Easyjet will sack up to 5,000 staff and close its bases at Stansted, Southend and Newcastle airports
- Luton-based carrier to close hubs at Stansted, Southend and Newcastle airports
- Airline announced last month it was reducing its workforce by up to 30 per cent
EasyJet has today revealed up to 5,000 staff will lose their jobs as it looks to close three of its bases across the UK.
The low cost airline is proposing to close bases at London’s Stansted and Southend airports and at Newcastle in north east England, union BALPA said in a statement.
Some 727 of its UK-based pilots are at risk of redundancy, equivalent to about one-third of its pilots in the country.
The airline announced last month it was reducing its workforce by up to 30%.
EasyJet said in May it needed to cut 4,500 jobs to stay competitive after the coronavirus pandemic caused a travel market slump.
EasyJet has today revealed up to 5,000 staff will lose their jobs as it closes three of its bases across the UK
How was easyJet doing before the lockdown?
According to Feb 2020 flight schedules, easyJet operates more than 8,900 flights (one-way) a week, from more than 120 airports (mainly in Europe).
In terms of flights operated per week during the month of Feb 2020, easyJet’s top five airports are:
London Gatwick (LGW) – 850 flights
Geneva (GVA) – 522 flights
Berlin (TXL) – 396 flights
London Luton (LTN)– 372 flights
Amsterdam (AMS) – 353 flights.
Per week in Feb 2020, easyJet’s top five routes, in terms of scheduled seats available, are between:
London Gatwick (LGW) and Geneva (GVA)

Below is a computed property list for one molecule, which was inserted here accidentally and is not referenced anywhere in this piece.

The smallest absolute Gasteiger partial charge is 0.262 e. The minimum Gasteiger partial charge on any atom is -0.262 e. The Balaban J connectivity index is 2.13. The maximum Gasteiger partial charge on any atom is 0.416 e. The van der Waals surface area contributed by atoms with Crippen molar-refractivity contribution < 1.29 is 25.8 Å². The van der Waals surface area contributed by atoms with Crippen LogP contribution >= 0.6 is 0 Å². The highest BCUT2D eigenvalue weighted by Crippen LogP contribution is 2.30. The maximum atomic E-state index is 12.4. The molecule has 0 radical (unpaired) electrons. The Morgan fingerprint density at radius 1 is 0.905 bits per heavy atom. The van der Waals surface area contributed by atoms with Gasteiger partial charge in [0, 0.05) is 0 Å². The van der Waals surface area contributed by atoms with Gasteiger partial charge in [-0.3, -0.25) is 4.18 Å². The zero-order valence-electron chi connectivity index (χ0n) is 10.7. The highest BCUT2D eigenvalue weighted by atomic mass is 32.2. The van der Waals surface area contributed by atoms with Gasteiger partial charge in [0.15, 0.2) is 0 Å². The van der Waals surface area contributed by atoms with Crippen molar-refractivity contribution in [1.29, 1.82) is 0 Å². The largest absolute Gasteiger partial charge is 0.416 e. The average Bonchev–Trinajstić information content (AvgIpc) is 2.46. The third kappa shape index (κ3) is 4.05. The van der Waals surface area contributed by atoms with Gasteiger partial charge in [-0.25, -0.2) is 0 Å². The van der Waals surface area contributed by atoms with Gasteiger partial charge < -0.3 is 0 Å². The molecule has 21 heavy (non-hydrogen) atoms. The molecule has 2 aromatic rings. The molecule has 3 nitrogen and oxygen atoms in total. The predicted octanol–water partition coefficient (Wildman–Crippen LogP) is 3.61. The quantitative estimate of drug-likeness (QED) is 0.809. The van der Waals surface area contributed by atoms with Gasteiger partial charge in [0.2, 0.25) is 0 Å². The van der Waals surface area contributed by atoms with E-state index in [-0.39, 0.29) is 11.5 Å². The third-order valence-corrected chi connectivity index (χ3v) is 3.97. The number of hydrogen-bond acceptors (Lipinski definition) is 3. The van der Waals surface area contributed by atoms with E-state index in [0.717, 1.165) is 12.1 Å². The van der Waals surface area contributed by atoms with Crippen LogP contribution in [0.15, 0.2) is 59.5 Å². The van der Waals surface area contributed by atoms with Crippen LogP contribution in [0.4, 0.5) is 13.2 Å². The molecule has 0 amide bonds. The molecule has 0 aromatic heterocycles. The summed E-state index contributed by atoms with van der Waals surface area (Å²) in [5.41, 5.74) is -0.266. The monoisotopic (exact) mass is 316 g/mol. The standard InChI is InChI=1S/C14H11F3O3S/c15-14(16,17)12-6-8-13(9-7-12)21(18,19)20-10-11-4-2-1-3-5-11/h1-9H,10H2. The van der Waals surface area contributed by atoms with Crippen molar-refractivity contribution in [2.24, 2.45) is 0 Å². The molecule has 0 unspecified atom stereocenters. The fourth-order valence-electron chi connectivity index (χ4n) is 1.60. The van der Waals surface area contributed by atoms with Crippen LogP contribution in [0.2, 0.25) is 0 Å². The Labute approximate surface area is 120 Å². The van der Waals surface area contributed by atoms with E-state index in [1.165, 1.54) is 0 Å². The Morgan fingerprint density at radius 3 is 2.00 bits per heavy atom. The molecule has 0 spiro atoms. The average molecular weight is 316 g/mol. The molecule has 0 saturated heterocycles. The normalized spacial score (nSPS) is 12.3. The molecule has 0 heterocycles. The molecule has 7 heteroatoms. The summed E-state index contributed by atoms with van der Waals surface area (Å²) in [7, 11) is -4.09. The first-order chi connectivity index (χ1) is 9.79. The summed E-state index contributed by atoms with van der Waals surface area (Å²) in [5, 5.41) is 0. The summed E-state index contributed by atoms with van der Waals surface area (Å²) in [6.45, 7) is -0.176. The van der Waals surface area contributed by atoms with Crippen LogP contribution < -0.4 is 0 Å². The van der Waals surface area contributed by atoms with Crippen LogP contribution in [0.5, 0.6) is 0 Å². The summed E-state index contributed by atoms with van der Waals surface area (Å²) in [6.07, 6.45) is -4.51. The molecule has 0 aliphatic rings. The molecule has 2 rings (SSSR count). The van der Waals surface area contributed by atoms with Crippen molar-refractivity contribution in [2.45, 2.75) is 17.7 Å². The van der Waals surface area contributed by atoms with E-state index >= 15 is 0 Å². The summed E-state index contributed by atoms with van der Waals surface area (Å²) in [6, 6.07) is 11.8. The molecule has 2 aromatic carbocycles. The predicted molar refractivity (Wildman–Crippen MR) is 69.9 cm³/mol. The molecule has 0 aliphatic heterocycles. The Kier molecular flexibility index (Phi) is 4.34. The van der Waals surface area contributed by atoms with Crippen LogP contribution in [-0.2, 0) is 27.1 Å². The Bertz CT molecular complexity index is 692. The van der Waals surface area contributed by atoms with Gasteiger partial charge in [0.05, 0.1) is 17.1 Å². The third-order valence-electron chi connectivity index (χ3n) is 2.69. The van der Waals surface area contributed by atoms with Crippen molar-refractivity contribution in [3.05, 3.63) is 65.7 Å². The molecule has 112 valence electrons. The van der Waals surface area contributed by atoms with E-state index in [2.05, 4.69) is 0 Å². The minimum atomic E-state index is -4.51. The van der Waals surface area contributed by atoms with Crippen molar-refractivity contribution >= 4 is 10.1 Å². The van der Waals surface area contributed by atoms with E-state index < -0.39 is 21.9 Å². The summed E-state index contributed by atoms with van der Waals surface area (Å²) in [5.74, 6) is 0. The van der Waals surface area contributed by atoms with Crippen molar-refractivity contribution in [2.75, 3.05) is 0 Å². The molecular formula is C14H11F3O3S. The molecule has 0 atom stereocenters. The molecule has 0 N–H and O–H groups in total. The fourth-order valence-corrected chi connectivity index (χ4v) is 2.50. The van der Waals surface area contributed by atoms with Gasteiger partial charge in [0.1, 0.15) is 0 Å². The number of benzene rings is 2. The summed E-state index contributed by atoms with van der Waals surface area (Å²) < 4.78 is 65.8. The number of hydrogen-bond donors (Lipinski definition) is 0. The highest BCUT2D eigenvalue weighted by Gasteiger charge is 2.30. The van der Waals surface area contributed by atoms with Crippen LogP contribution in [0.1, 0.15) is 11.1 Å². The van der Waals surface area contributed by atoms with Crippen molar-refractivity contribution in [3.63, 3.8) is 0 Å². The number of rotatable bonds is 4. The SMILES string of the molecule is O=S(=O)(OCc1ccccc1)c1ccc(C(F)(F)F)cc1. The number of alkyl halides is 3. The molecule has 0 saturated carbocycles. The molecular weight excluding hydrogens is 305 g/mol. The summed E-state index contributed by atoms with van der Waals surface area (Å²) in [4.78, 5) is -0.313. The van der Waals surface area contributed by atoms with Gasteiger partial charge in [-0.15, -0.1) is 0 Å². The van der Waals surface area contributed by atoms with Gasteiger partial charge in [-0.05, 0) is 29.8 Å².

London Gatwick (LGW) and Amsterdam (AMS)
Paris Orly (ORY) and Toulouse (TLS)
London Luton (LTN) and Amsterdam (AMS)
Paris Orly (ORY) and Nice (NCE).
A spokesman for BALPA said it was ‘shocked’ by the scale of the job cuts.
Balpa general secretary Brian Strutton said: ‘We know that aviation is in the midst of the Covid crisis and we had been expecting easyJet to make an announcement of temporary measures to help the airline through to recovery.
‘But this seems an excessive over reaction and easyJet won’t find a supply of pilots waiting to come back when the recovery takes place over the next two years.’
easyJet said in a regulatory filing on Tuesday that the Haji-Ioannou family now hold under 30% of the company.
Stelios Haji-Ioannou founded easyJet, and along with family members remains its biggest shareholder, but he has been critical of its strategy.
Earlier this year he sought to oust its CEO, chairman and others as he objected to their handling of the coronavirus pandemic.
Last week easyJet raised about 419 million pounds through a share placing to help bolster its finances.
‘As a result of the non-pre-emptive placing announced on 24 June 2020, the Haji-Ioannou concert party no longer holds 30% or more of the issued share capital of the company,’ easyJet said in a statement.
As such, easyJet said an agreement between it and easyGroup, Haji-Ioannou’s vehicle, drawn up under controlling shareholder rules, had been terminated.
A separate filing showed that the Haji-Ioannou family now owns 29.99% of easyJet down from the about 33% it used to own. That holding could fall further should the conditional element of the placing be approved by investors on 14 July.